Twenty years ago I checked the time on the stove clock, and set out for a quick paced 8 mile run. After running around town I raced back to check the time. I was ecstatic; my diet of ice cream and popcorn has paid off: I was blazing fast! I anxiously waited for my parents to return home and begged for them to drive my route so I could find out the exact mileage. This drive quickly resulted in the realization that my judge of distance was just as bad as my diet!
Now, many years later, the frustration of driving a route or only going on trails with marked distances has been replaced with the agonizing 30 second wait for a GPS signal lock. Bulky discmans have been replaced with barely noticeable MP3 players connected via Bluetooth headphones. As humorous as watching runners slap large boards covered in Vaseline and lathering it on along the race route was, they are all but gone and replaced with a much more discrete and comfortable body glide.
Over the years running technology has improved and became mainstream. During my run I can tell my pace, distance and duration of the run. Each mile is signaled with a vibrate. When I am done my phone is loaded with data about my run, my cadence, elevation, heart rate and a bunch of other information. I’m probably a lot like other runners, I need this information and whenever a better watch is released that can give me more information I need that! Of course, I explain in great detail to my wife about how this new technology is necessary for me to become a better runner.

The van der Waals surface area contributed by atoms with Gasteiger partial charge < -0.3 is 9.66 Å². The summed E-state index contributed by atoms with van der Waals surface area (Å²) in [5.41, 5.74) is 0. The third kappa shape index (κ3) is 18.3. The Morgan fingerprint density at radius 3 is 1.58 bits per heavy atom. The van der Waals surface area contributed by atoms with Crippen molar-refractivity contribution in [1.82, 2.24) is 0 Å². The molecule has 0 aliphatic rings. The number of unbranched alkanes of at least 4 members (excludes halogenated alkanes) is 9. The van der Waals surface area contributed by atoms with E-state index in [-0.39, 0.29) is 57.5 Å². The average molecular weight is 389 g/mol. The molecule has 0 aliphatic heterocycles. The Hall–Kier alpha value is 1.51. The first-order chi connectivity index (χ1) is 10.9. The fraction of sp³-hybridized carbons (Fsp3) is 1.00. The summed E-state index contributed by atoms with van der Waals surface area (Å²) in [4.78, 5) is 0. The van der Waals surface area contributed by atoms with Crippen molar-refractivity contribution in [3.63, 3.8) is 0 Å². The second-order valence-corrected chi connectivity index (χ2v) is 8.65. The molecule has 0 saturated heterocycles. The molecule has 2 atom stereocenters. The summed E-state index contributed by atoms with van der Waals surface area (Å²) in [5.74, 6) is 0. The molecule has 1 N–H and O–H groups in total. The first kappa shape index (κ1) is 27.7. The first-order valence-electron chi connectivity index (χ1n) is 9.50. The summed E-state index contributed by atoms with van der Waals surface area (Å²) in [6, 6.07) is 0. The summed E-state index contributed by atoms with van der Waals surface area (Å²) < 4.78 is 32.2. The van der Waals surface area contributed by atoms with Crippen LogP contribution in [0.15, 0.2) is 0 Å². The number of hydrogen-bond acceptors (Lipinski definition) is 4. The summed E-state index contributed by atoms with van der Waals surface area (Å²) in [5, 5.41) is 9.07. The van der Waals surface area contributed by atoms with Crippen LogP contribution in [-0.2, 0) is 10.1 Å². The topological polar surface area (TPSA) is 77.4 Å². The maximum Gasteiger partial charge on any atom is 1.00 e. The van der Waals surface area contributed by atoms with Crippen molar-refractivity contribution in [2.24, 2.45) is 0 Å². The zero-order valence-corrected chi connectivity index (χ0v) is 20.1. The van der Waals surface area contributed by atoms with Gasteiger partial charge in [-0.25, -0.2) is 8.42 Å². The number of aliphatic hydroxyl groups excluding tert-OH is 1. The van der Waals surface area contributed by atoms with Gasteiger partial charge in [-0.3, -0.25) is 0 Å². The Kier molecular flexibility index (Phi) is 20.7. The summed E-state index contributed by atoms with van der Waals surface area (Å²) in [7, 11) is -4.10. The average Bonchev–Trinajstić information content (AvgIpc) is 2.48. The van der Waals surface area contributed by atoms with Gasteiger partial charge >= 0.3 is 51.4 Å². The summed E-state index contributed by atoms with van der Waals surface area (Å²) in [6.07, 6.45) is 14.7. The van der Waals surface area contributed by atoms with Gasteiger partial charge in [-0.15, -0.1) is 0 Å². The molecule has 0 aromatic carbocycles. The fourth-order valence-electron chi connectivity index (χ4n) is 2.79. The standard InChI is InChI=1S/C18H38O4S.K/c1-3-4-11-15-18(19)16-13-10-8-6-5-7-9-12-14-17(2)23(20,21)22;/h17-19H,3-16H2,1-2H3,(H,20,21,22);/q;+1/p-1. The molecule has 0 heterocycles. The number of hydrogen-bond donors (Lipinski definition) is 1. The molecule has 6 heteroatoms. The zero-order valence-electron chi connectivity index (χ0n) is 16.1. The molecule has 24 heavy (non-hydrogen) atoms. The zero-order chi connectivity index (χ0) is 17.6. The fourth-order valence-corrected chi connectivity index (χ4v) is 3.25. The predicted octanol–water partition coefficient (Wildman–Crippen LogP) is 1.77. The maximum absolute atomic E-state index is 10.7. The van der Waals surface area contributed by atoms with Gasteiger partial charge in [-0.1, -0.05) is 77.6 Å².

But, to be quite honest: the truth is, I don’t need that information. I do like knowing I have it but I don’t want my running time being spent analyzing every detail of my run. The best way for me to become a better runner is to spend that time more productive, running or stretching. I use my watch more as a double check. Rather then focusing on my watch while trying to maintain a specific number, I focus on an average pace and each mile I use my watch simply as a double check to ensure I am on track. When the data isn’t ideal I try to identify potential causes such as increased wind or even an insane hill!
Technology, racing and fueling have changed a lot since I was a teenager toeing the line of my first race. In many ways it is great! I love being able to go back a year or two and compare runs to see just how much my hard work and dedication has paid off. Consider this: cover up your watch or leave it at home all together for some of your runs. You may find yourself enjoying your run even more by looking at a beautiful trail, forest, river or listening to the sounds of nature more then staring at numbers on a watch face and jamming out to *NSYNC.